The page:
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Movie Review: The Sisters Brothers
80%Overall Score

The films of Jacques Audiard are often about the hearts within men who struggle to hide their sensitivity. A Prophet centered around a father and son reuniting in prison, Rust & Bone featured a fighter learning to love, and Dheepan is about a caretaker trying to avoid the brutal like he left behind. For his first English language film, it makes sense that Audiard (with frequent cowriter Thomas Bidegain) would attempt to tackle the typically macho 1850s Wild West with his usual delicate touch in The Sisters Brothers. The result is a compelling take on maybe the most American of film genres, yet The Sisters Brothers always has a sense of familiarity underneath that keeps the film from meeting its ambitions.

Charlie and Eli Sisters (Joaquin Phoenix and John C. Reilly) are the infamous Sisters brothers, a pair of for-hire killers working for the bigwig Commodore (Rutger Hauer). The latest target for the Sisters is scientist Hermann Kermit Worm (Riz Ahmed), who claims to have found an easier way to find gold. John Morris (Jake Gyllenhaal) – a detective also hired by the Commodore – has tracked down Worm and plans on handing him over to the Sisters. After hearing of Worm’s discovery and his enlightened world views, Morris soon bonds with Worm and turns his back on the Commodore’s wishes.

The Sisters Brothers – as is popular with the typical revisionist Western – follows the rising modernity of America and the fading out of the cowboy way of living. Charlie Sisters knows he’s good at the business of killing and doesn’t see a reason to abandon his livelihood, while Eli is slowly dipping his toe into this newer way of life. Eli wants to quit murdering and takes delight in simple pleasures, like a flushing toilet or a new toothbrush. On the other hand, Worm and Morris already stick out in the Gold Rush Oregon and California of the 1850s, as they plan on using their gold-detecting skills to begin an idealized community in Dallas. They crave the future in a land that moves too slow for their elevated way of thinking.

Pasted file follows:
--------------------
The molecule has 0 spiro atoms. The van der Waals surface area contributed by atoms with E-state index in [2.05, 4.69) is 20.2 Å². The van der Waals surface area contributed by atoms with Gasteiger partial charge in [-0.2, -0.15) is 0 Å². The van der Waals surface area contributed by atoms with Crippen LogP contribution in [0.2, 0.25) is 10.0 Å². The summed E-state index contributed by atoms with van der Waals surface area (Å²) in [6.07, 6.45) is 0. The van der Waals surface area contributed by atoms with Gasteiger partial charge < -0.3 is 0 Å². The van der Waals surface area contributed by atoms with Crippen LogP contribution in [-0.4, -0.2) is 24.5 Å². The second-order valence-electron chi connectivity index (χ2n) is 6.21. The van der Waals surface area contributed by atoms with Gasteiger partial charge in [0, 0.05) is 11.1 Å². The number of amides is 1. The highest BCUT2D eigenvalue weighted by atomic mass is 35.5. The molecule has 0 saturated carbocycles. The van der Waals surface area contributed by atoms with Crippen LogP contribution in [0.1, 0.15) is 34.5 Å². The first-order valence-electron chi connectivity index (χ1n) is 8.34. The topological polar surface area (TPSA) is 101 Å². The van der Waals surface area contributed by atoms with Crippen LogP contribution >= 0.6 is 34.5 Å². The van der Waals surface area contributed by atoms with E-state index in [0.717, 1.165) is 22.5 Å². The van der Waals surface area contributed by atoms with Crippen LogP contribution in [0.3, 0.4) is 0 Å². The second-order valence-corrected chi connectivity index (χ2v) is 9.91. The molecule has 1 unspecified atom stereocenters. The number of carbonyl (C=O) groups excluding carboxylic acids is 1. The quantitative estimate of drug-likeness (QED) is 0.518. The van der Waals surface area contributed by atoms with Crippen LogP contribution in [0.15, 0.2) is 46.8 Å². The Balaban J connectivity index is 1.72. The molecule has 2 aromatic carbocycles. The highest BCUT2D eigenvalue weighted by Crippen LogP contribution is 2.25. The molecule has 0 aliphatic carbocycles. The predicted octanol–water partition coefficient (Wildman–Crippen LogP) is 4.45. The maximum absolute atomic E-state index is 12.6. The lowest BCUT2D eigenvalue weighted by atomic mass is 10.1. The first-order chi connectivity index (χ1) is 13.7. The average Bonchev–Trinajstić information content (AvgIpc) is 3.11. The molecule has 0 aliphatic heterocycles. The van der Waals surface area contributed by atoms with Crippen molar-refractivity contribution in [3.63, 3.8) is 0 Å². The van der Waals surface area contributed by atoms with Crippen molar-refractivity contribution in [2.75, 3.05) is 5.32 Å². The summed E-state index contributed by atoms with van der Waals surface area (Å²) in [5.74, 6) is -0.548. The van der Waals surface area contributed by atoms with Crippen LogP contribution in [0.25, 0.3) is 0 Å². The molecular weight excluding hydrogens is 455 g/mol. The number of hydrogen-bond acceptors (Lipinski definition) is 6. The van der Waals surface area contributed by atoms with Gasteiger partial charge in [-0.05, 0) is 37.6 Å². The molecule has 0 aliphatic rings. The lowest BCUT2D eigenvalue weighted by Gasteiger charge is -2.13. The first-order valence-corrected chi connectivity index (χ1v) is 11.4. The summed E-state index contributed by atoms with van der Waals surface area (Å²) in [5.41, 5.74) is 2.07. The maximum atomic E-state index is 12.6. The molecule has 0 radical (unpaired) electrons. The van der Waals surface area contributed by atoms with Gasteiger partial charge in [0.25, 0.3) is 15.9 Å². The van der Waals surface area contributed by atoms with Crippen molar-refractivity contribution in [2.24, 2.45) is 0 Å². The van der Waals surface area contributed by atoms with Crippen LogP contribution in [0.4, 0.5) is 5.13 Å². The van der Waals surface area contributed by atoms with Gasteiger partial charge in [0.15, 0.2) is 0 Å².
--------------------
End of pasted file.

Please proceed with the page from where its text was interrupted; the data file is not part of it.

The Sisters Brothers is at its best when these four men eventually interact and their world views clash. It’s the quieter moments that shine, as characters discuss their ideas for the future, their ambitions, and their sordid pasts. Audiard and Bidegain are far more interested in the relationship dynamics between these four men, be it as brothers or newfound friends. For example, almost every gunfight either takes place at a distance – like the shootout that the film begins with – or takes place offscreen. In one scene, Eli wakes up to discover that his brother has killed a bear while he slept. The actual fight doesn’t matter to Audiard, but rather what Charlie protecting his brother means to this dynamic.

Yet with the revisionist Western becoming the norm post-Unforgiven, much of The Sisters Brothers’ story is recognizable. The narrative is episodic in the way its told, and the underlying dread and matter-of-fact murders throughout the film leave a sense of foreboding trepidation for how it will end. The story is always enjoyable and engaging, but never feels like its quite reaching its potential.

One reason might be the stellar cast that The Sisters Brothers has united that almost suggests importance. Ahmed and Reilly are particular standouts, showing kindness in a land that is harsh at every turn. But still, Reilly has played this type of lovable lug before, and despite being one of the finest actors of his generation, Phoenix isn’t surprising anyone that he can play this type of maniacal unpredictability. Everyone is solid, but rarely does it seem like the cast is playing against type.

Still, it’s when Audiard and his cast play with what they’re best known for that The Sisters Brothers truly excels. When Eli asks a prostitute (Alison Tolman) to recreate a conversation he had with a girl he cares for back home, both Audiard and Reilly are utilizing the vulnerability that they’ve become known for to great affect. The prostitute sees the compassion in Eli that seems almost foreign to her, and it’s that compassion among the bloodshed that does make The Sisters Brothers stand out.

As a story of growth in the face of upcoming change, The Sisters Brothers is both impactful and still a bit customary. But when it wears its heart on its sleeve with its story of humanity in a remorseless world, The Sisters Brothers shines like gold.

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